But you can be sneaky and actually just set the lens to be at the optimal distance for your aerial photography – and not necessarily actually focused at infinity! You can then recall this “optimal focus” distance by tapping on the infinity setting in the app.

Of course, you need to do this lens calibration for all the devices on which you run the GO app.

Just to repeat: Calibrate the GO app on each device and, unless you have a good reason not to, set the lens to the hyperfocal distance – and be sure to do the calibration at the largest aperture the lens has available.

For the DJI 15mm on a Micro 4/3 (MFT) camera, optical theory says that if you set it to its largest aperture of f1.7 and focus to 15 meters (49 feet) then everything from 7 meters (22 feet) to infinity will be in focus (remember my comment about the circle of confusion above).

So here is how to calibrate the GO app for the lens’ hyperfocal distance:

1. Find some fairly large object with contrasting patterns (a building with windows and brick work, for example) which is fairly far away – certainly not less than 50 meters (164 feet) – you’ll still be OK if it’s a bit closer than that.

2. The GO App will force you to calibrate the lens in Video mode with Autofocus (AF) but there is a way to calibrate in Photo mode with manual focus. And this gives you better focus assist and peaking – and that’s the method I’m going to describe, so select Photo Mode before you proceed.

3. Then you need to turn on MF Focus Assistant (it’s under the Menu > Settings (wrench). When you turn on Focus Assistant, you’ll see a zoomed in portion of the frame that makes it easier to see whether the image is properly focused. If you want to use Peaking, set it to 90% (its under General Settings at the top right hard corner of the app.). Under the Menu > Video tab choose Color and select None (do not use D-Log or D-Cinelike as the image is very low contrast and its much harder to see when the image is in focus). Select Style: Landscape (this use +1 sharpening and contrast – which also makes it easier to see when an image is in focus). I’m not really sure whether the Color: None, and Style: Landscape are critical, but they worked best for me.

4. In the Camera parameters (button with sliders, below the record an play buttons) chose Manual Exposure (M) or Aperture Priority (A) and dial in the largest aperture of your lens (the smallest f-number like 1.7 is the largest aperture. Check out Aperture - Wikipedia, the free encyclopedia if you need to understand this in more detail). As I mentioned, using the largest aperture is better for getting the most accurate calibration.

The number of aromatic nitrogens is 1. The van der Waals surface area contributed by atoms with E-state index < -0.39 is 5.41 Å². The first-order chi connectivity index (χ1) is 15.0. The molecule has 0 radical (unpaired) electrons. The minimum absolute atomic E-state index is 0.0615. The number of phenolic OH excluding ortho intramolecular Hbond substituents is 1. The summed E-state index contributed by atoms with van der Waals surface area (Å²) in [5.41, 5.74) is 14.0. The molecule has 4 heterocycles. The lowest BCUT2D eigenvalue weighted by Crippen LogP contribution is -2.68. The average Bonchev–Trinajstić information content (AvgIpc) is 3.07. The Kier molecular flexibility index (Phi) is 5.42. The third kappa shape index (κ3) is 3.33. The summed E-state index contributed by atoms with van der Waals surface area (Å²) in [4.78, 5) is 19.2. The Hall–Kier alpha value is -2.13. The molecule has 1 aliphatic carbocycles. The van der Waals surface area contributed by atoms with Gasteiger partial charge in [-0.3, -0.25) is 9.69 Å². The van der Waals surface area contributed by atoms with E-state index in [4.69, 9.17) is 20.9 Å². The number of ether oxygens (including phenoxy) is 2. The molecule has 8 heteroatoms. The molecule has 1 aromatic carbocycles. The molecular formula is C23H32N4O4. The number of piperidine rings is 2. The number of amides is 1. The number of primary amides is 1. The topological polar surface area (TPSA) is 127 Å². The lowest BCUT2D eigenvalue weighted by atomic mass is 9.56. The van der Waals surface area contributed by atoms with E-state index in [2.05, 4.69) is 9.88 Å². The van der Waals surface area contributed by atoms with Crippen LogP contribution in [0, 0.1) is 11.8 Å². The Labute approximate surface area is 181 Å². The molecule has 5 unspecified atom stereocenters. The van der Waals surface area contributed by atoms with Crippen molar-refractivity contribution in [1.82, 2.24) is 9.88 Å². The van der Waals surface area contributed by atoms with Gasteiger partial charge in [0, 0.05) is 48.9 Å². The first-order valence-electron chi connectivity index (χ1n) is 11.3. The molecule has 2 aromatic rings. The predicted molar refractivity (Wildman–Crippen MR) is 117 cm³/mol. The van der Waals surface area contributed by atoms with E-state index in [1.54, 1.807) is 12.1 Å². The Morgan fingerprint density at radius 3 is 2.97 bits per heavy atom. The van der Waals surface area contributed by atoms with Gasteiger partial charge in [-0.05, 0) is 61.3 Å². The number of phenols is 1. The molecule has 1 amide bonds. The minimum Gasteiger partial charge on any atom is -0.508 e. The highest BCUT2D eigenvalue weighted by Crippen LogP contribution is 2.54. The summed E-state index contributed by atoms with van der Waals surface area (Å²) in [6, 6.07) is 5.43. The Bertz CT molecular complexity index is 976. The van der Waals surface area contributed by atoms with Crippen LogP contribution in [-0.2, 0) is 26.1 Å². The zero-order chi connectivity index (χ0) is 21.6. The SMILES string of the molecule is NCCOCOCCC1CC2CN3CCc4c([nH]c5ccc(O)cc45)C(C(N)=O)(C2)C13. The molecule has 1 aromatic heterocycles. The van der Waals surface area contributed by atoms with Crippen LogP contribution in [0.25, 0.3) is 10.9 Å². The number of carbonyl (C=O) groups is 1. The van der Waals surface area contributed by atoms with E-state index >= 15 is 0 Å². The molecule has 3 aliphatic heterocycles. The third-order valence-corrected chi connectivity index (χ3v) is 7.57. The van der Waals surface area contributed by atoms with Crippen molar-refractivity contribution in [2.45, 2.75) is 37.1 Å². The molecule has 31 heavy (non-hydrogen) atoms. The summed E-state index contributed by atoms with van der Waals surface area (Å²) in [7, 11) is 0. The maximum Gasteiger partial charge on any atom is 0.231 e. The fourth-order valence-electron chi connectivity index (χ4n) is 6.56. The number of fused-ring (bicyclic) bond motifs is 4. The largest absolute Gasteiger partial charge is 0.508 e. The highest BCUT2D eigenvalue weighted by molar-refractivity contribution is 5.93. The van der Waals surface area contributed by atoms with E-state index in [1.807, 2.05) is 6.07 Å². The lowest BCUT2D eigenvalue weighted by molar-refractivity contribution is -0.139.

5. Set the camera’s exposure correctly for the scene you are using for calibration. If you prefer to use Manual Exposure, set the shutter speed and ISO rating to get a proper image in the app. If you use Aperture Priority, choose Auto ISO and an appropriate shutter speed, then use EV correction to adjust to the correct exposure.

6. Now choose Menu > Settings (wrench key) > Calibration > Calibrate Now and the Go app will switch to Video Mode and enable Autofocus (AF) mode. This is where you need to tap on the Video/Photo button and switch back to Photo Mode (leaving it in Autofocus).

7. Now look at the image shown on the app and select the distant object you want to use for calibration and tap on it in the image. You should see a green rectangle appear at the point where you tapped – that shows that the lens has focused on the object where you tapped. You can manually correct this focusing point by pressing the C1 button under the remote control and using the left thumbwheel on the remote control – the camera will then switch to Manual Focus mode by itself. Assuming you enabled the Focus Assistant then the app will zoom in on the part of the image where you tapped so you can now use the C1 button (underneath the remote controller on the left hand side as you hold it normally) and the left thumbwheel to focus precisely on the distant object. You may need to go back and forth a bit on the thumbwheel to find the point where the image is “tack sharp” (as photographers say).